Funds raised by this auction will support the cost of running the Endicott Studio Journal of Mythic Arts (www.endicott-studio.com/jMA.html), an on-line journal devoted to contemporary fiction and art rooted in myth and folklore. Through fund-raising such as this, it is our aim to continue offering access to the site free of charge (and without commercial advertising) to all interested readers.

A longer explanation:

The Endicott Studio is an arts organization I founded in 1987 to support Mythic Arts: contemporary literature, visual art, and performance art rooted in fairy tales, folklore, and myth. The Endicott Studio web site (www.endicott-studio.com) was created in 1997 to celebrate and explore the field of mythic arts, featuring art, poetry, articles on myth, book recommendations etc. by contemporary writers and artists including Charles de Lint, Ellen Kushner, Delia Sherman, Midori Snyder, Jane Yolen, Neil Gaiman, Charles Vess, Thomas Canty, Brian & Wendy Froud, Alan Lee, and many others.

In the five years since its inception, the Endicott Studio web site has become a much-loved resource for artists, educators, students, and readers interested in myth and mythic arts. The site has grown extensive, yet we've continued to run on an entirely volunteer basis. (All money raised through book sales on the site go to children's charities.) In the autumn of 2002, a new web-master joined the Endicott team, Anita Roy Dobbs. Anita and I are currently engaged in a massive overhaul of the site's html code and overall design—which includes devoting a large portion of the site to a bi-monthly, on-line magazine titled The Endicott Studio Journal of Mythic Arts.

While there are excellent print journals that focus specifically on mythology and fairy tales (such as Parabola and Marvels and Tales), I've long wished for a magazine combining articles on myth (for the general reader rather than the specialist) with a look at how myth and folklore are used by contemporary writers and artists. Since there's no magazine out there precisely of this kind, we're building one ourselves on the Endicott Studio web site—but this is a time-intensive endeavor. For starters, we need to be able to hire Anita's time, rather than wait for her spare moments between other jobs, in order to get the journal posted punctually every two months. (Anita is a hard-working single mother, and there's a limit to the amount of unpaid time she can devote to the web site, no matter how deeply she supports it.) We'd also like to be able to expand our fiction offerings, including purchasing the rights to post original stories. We want to continue to offer our readers free access to the Endicott Studio web site, and to avoid annoying commercial ads, so we're looking at other ways (such as grants) to raise funding for the Mythic Arts Journal. This auction, which MaryAnn Harris kindly volunteered to run, is our first fund-raising endeavor. Money raised through this auction will immediately be applied to the cost of finishing the site overhaul and re-design, and getting us on a firm schedule. Please help us keep the Endicott Studio web site going, and growing!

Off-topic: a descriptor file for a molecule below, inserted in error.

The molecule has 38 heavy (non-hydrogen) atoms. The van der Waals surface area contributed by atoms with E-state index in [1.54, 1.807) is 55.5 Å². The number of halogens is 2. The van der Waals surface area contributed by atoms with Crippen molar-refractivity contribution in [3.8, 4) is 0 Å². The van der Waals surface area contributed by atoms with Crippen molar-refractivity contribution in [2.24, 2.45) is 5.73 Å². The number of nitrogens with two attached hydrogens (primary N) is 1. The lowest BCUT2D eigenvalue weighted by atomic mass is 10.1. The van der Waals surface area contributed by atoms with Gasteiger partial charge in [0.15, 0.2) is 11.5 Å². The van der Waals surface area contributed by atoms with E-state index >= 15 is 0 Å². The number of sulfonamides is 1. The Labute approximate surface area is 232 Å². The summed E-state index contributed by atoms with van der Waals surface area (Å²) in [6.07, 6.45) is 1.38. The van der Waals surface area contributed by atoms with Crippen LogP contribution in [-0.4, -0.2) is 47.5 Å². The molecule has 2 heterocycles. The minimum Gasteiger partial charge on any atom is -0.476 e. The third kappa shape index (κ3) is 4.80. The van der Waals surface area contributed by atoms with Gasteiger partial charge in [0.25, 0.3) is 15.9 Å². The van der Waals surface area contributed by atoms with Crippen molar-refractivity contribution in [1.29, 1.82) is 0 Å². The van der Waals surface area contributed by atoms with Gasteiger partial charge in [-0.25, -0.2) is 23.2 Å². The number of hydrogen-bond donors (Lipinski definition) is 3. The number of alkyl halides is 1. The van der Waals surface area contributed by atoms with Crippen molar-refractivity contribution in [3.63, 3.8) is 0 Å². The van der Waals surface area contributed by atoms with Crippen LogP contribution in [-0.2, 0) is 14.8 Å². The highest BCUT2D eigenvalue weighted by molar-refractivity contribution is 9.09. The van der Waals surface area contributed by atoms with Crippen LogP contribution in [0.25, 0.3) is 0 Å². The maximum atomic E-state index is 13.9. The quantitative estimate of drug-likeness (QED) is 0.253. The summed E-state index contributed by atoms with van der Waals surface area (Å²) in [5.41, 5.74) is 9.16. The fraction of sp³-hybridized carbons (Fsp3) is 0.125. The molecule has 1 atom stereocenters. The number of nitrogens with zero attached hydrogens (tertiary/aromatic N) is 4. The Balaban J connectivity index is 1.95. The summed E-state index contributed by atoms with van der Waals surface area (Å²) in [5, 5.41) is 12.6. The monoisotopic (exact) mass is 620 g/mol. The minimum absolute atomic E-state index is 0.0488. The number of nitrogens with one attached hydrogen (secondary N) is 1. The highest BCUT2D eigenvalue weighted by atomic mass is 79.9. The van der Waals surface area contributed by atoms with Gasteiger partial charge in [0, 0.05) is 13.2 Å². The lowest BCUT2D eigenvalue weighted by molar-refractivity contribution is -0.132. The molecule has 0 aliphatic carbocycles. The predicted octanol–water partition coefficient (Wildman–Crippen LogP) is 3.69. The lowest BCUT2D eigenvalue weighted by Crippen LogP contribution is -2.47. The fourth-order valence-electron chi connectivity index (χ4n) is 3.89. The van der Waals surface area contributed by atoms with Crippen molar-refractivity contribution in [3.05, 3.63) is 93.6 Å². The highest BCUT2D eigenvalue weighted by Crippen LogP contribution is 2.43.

Newsletter #16.1 - June 18, 2003
As mentioned in my last newsletter, MaryAnn is presently hosting an auction for an original oil painting by Terri Windling to benefit the Endicott Studio Web site. This is a one-time event that MaryAnn offered to host because we believe the site is a tremendous resource for everyone interested in mythic arts (literary and otherwise).

Terri's evocative art is rarely available for purchase. We own several prints of her work and have also had the pleasure of viewing originals at her home and her studio in Tucson. The painting, called "The Angel of Childhood," can be seen at MaryAnn's eBay site:

I highly recommend that you visit the Endicott Studio Web site (there's a link in the auction). I'm sure you'll agree that it's a an exceptional site that deserves all the support we can give it.

Newsletter #16.2 - July 4, 2003
Dreams Underfoot (1993) Another brief update, folks.

The new Orb edition of Dreams Underfoot is now out with another lovely John Jude Palencar cover, though I have to admit that the original cover that Terri did will always be the one I think of for this book.

I also got some more news from Bill Schafer at Subterranean Press that I wanted to pass on. He wrote:
We've added a few more items to our site —

—a chance for twenty people to win a FREE copy of the just-published Charles de Lint/Charles Vess book, A Circle of Cats. Hurry, you only have a couple of weeks to enter.

—our first-ever t-shirt, featuring Charles de Lint's Medicine Road;

Just a quick note: We're weeks behind in answering many emails, as we focused first on Dan Simmons's epic sf novel, Ilium, and now George R.R. Martin's 1250+ page collection, GRRM. If you're waiting for a response from us, please be patient just a little longer. We'll be back up to speed soon.

The link you'll want for the above is:

If you find any errors, typos or anything else worth mentioning, please send it to rturner@arctera.com.